Archived entries for digitization

Free the teeming millions (of bits)

Free the Linked Data 4:

[I should have blogged about this general thought before I jumped ahead in my previous post with a URI pattern proposal. It is more important for people to embrace these principles than it is to mindlessly buy into various constraint models.]

In Linked Data, Tim Berners-Lee points out that “It is the unexpected re-use of information which is the value added by the web.” Four rules are given to facilitate unexpected re-use:

  1. Use URIs as names for things
  2. Use HTTP URIs so that people can look up those names
  3. When someone looks up a URI, provide useful information
  4. Include links to other URIs, so that they can discover more things

Despite the “Linked Data” analysis, the principle of unexpected re-use and these four rules can be applied to HTTP in general without an RDF basis.

I try to keep the ‘unexpected re-use of information’ in mind. You can’t even begin to anticipate every possible use of your data people can come up with. So the best thing to do is get out of their way as much as possible and give them the access to create something new and undreamed-of. Be generous in what you provide and unfettered in what you expect.

(Via Q6.)

Still no E-Z book ripper

Levy: Rip This Book? Not Yet. | Newsweek Voices – Steven Levy |

“Then I tested a BookSnap for myself. Short verdict: not a revolution. More a thud than a snap, the device—an ominous three-foot high construction draped with a thick black darkroom-style shade—looks like a Goth puppet theater and weighs 44 pounds. Under the shade is an angled cradle for a book and a glass platen to hold the pages down during scanning. You turn the pages yourself. It costs $1,600, not including the two Canon digital cameras (about $500 each) necessary to capture the page images and send them to your computer, where software transforms the pictures into files that can be read on a screen or an e-book reader. It takes considerable fiddling to get images set up properly. Supposedly, once you get started you can digitize 500 pages per hour, much faster and at higher quality than with flatbed scanners (which are much cheaper but not optimized for book scanning). I never got that far, but I imagine such a feat would require considerable caffeination.”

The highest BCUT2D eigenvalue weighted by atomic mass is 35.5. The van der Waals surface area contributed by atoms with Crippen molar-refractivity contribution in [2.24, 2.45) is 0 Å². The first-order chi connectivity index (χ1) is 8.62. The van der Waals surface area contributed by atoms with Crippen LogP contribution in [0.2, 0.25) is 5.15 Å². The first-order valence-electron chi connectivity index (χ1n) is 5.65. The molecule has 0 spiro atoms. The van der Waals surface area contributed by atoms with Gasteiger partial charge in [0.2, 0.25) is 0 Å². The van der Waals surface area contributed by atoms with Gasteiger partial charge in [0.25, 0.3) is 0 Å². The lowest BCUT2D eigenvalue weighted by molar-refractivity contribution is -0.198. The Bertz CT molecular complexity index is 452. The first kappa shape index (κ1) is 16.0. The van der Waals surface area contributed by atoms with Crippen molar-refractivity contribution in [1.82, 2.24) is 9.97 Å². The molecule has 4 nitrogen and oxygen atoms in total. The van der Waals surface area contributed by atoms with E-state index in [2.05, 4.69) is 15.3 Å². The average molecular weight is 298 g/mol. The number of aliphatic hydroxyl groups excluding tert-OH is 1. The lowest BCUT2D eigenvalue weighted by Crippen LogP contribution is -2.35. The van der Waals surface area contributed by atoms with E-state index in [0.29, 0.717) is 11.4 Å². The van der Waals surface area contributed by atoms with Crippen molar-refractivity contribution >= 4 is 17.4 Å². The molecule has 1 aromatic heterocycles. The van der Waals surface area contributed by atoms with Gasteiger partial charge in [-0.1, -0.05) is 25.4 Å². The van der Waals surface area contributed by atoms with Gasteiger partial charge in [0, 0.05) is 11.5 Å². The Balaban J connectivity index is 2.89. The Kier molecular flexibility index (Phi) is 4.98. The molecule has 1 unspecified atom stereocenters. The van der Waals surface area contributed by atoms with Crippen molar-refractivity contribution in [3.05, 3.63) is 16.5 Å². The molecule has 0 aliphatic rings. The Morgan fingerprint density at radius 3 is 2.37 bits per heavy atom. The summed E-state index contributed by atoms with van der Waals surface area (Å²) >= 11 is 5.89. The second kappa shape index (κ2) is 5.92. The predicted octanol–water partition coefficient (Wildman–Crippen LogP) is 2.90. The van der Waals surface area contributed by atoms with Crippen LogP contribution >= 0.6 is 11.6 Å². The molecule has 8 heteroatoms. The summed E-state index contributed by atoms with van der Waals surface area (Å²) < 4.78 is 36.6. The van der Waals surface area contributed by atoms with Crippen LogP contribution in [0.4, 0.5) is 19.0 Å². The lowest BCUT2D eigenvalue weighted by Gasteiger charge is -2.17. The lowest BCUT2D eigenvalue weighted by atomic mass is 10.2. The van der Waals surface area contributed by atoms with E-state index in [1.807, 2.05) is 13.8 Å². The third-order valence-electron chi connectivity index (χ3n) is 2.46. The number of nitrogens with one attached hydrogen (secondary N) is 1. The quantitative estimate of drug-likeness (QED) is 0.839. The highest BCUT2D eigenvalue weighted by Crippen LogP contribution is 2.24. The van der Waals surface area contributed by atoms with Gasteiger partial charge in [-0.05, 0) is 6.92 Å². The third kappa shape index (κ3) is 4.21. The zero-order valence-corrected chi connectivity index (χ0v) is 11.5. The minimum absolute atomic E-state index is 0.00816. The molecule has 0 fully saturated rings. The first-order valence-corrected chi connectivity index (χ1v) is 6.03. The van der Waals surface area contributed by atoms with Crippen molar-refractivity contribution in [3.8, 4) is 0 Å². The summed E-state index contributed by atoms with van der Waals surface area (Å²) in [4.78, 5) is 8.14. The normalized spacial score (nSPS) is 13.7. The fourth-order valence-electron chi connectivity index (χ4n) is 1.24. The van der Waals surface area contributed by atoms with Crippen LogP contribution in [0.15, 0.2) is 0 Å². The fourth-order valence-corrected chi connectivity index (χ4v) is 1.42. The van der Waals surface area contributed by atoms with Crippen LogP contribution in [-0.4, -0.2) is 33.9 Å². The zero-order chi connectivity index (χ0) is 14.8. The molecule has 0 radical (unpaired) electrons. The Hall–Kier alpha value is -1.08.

It’s almost impossible to sell self-digitization to the iPod generation, because – as Levy points out here – it’s so much more labor-intensive than ripping a CD. Even ripping vinyl albums to MP3 is much easier and can also be started and then run mostly unattended. Scanning a book is a tedious process and you can’t really do anything else (well, maybe rip CDs) while you’re doing it. Atiz is commendably trying to get to an appliance model for book scanners, but the BookSnap isn’t it. You’d really need something along the lines of the Kirtas technology for that.

(Via Digitization 101.)

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Monster truck info

We have recently begun sending Biodiversity Heritage Library materials to the Internet Archive scanning pod at NYPL. We’re currently trying to get the workflow in place, and so we recently purchased one of these Samson Book Carts to send stuff down. They’re perfect in a lot of ways: rugged, collapsible, huge capacity. Unfortunately, it’s also too tall (by about 4″) to fit in the van we’re using to transport books. I’ve been researching big book carts to no avail – if anyone knows of one similar, but a little shorter, than the samson I’d appreciate knowing about it. Thanks. Isn’t it interesting how 90% of digitization works out to be logistics?

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Social metadata

What I Learned Today… » Blog Archive » The Return of Everything is Miscellaneous:

…Weinberger touches on the future of the ebook. He talked about how we could collect data from how people read books, the passages they highlight, where people read books and so much more using wireless enabled ebook readers (p.222) – and while it sounds like science fiction – we’re almost there. Kindle has the power of wireless technology – meaning that in theory, Amazon could connect to our readers and collect data. While this sounds scary and like a huge invasion of privacy – imagine the power that this data could provide. Some examples Weinberger has is that you could create a list of books that people most often read at the beach or a list of books people stopped reading 1/2 way through – how cool would that be?

Well, because the only people I can think of who would find that data valuable would be marketers. So I don’t think it would be that cool. And it is scary and a huge invasion of privacy. When the government starts asking Amazon for tracking data on where you and your Kindle were last Tuesday, you probably won’t think it’s very cool either. Especially if you can’t turn it off.

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OCRopus Garden

Ars reviews Google’s OCRopus scanning software. We may play with this a bit internally; everybody seems to use Abbyy, but everyone also seems to think that OCR pretty universally sucks, based on the anecdotal evidence I have heard. What I found especially interesting in this review was the huge difference in results from sans-serif rather than serif text: